Recently, awareness of ESG (or SDGDs) is spreading among the society and stakeholders surrounding companies. There are more and more opportunities for companies to introduce their ESG initiatives in analyst meetings, CSR reports, and integrated reports. It is a good thing to deepen the understanding among society and all parties concerned. More and more listed companies are giving presentations on their ESG initiatives at analyst meetings to explain their financial results, following their financial reports and outlooks. In this context, I have some questions. One of them is that not a few companies are focusing on BCP (Business Continuity Plan) as their G (Governance) initiative. Secondly, as part of their S (Social) initiatives, they are focusing on social contribution activities. This time, I would like to discuss the latter S.
It seems that there are many listed companies that feel that S (Social) is somewhat obscure when they come into contact with the ESG reports of companies on a daily basis. As mentioned above, we often see cases where companies introduce their social contribution activities or efforts to improve the working environment (e.g., work-life balance, childcare and family leave programs) as examples of their S initiatives. Of course, such individual efforts are included in the S (Social) category, but I feel that for the sustainable growth of companies, we should pay more attention to the improvement of the social environment from a broader perspective. Companies are engaged in corporate activities in a society where people are related to each other in various positions. In order to promote the smooth operation and sustainable growth of corporate activities in such a society, I think it would be a good idea to communicate that the company is managing its business from the standpoint of respecting human rights from a broad perspective.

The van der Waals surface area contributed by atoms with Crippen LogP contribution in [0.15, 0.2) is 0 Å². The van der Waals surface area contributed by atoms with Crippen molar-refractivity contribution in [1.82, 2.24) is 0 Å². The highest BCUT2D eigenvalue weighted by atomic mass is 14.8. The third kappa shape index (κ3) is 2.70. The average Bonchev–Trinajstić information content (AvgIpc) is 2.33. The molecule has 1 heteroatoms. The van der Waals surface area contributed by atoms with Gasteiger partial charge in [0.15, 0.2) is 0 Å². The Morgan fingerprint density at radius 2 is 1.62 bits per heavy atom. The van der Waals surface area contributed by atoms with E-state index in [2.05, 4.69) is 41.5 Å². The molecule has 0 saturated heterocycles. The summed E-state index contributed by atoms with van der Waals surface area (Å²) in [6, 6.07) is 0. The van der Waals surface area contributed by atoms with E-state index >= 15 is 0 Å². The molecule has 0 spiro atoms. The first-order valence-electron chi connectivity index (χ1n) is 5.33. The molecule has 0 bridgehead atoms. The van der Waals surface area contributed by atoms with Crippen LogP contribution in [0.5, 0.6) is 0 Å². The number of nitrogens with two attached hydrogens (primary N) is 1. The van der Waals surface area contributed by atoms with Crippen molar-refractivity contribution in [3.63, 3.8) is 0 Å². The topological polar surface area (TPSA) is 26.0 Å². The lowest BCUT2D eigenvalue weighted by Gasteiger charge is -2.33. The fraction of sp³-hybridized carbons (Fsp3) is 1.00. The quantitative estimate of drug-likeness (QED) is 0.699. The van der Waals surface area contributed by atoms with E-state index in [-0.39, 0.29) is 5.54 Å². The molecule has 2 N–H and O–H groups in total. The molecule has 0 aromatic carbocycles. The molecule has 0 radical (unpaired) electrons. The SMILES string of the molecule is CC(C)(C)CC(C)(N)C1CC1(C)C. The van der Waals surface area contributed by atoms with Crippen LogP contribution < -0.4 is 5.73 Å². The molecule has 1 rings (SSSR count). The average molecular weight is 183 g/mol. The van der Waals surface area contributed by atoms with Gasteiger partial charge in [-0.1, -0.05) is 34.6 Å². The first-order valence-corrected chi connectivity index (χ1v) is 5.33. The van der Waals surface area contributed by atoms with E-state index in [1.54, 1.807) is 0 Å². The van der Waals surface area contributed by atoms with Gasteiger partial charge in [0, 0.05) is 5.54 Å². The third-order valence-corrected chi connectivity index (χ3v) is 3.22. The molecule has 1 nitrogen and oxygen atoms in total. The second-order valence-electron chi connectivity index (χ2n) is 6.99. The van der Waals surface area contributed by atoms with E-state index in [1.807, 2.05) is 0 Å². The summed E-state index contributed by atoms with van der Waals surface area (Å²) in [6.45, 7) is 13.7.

Some companies that have taken the lead in ESG initiatives are now expressing their basic stance on human rights. I think it is easier for many people to understand if they follow this basic approach to human rights and refer to individual initiatives. Many of the companies that take this approach are large companies with global operations. This is probably because they understand that understanding and respecting diversity and people’s rights is essential for conducting business, and that this will reduce business risks. However, many Japanese companies don’t take this approach and express their views on “human rights”, but only describe individual initiatives such as those mentioned above in their reports.